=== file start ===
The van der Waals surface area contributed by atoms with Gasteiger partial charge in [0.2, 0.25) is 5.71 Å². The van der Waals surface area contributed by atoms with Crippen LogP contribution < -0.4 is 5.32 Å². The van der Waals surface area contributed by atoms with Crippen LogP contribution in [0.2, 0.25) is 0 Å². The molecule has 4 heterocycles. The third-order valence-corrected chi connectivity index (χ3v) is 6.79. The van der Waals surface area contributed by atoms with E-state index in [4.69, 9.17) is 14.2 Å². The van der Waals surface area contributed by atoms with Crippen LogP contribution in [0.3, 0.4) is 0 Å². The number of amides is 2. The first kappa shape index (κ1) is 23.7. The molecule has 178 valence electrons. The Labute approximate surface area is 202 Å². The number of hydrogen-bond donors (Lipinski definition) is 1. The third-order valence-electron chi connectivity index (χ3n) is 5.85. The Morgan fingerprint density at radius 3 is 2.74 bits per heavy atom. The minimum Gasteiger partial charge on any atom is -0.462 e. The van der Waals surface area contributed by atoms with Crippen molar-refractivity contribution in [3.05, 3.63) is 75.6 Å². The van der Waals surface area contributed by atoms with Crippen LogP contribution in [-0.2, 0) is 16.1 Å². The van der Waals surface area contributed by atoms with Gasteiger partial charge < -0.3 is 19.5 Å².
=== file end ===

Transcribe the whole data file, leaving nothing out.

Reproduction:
The van der Waals surface area contributed by atoms with Gasteiger partial charge in [0.2, 0.25) is 5.71 Å². The van der Waals surface area contributed by atoms with Crippen LogP contribution < -0.4 is 5.32 Å². The van der Waals surface area contributed by atoms with Crippen LogP contribution in [0.2, 0.25) is 0 Å². The molecule has 4 heterocycles. The third-order valence-corrected chi connectivity index (χ3v) is 6.79. The van der Waals surface area contributed by atoms with E-state index in [4.69, 9.17) is 14.2 Å². The van der Waals surface area contributed by atoms with Crippen LogP contribution in [0.3, 0.4) is 0 Å². The number of amides is 2. The first kappa shape index (κ1) is 23.7. The molecule has 178 valence electrons. The Labute approximate surface area is 202 Å². The number of hydrogen-bond donors (Lipinski definition) is 1. The third-order valence-electron chi connectivity index (χ3n) is 5.85. The Morgan fingerprint density at radius 3 is 2.74 bits per heavy atom. The minimum Gasteiger partial charge on any atom is -0.462 e. The van der Waals surface area contributed by atoms with Crippen molar-refractivity contribution in [3.05, 3.63) is 75.6 Å². The van der Waals surface area contributed by atoms with Crippen LogP contribution in [-0.2, 0) is 16.1 Å². The van der Waals surface area contributed by atoms with Gasteiger partial charge < -0.3 is 19.5 Å².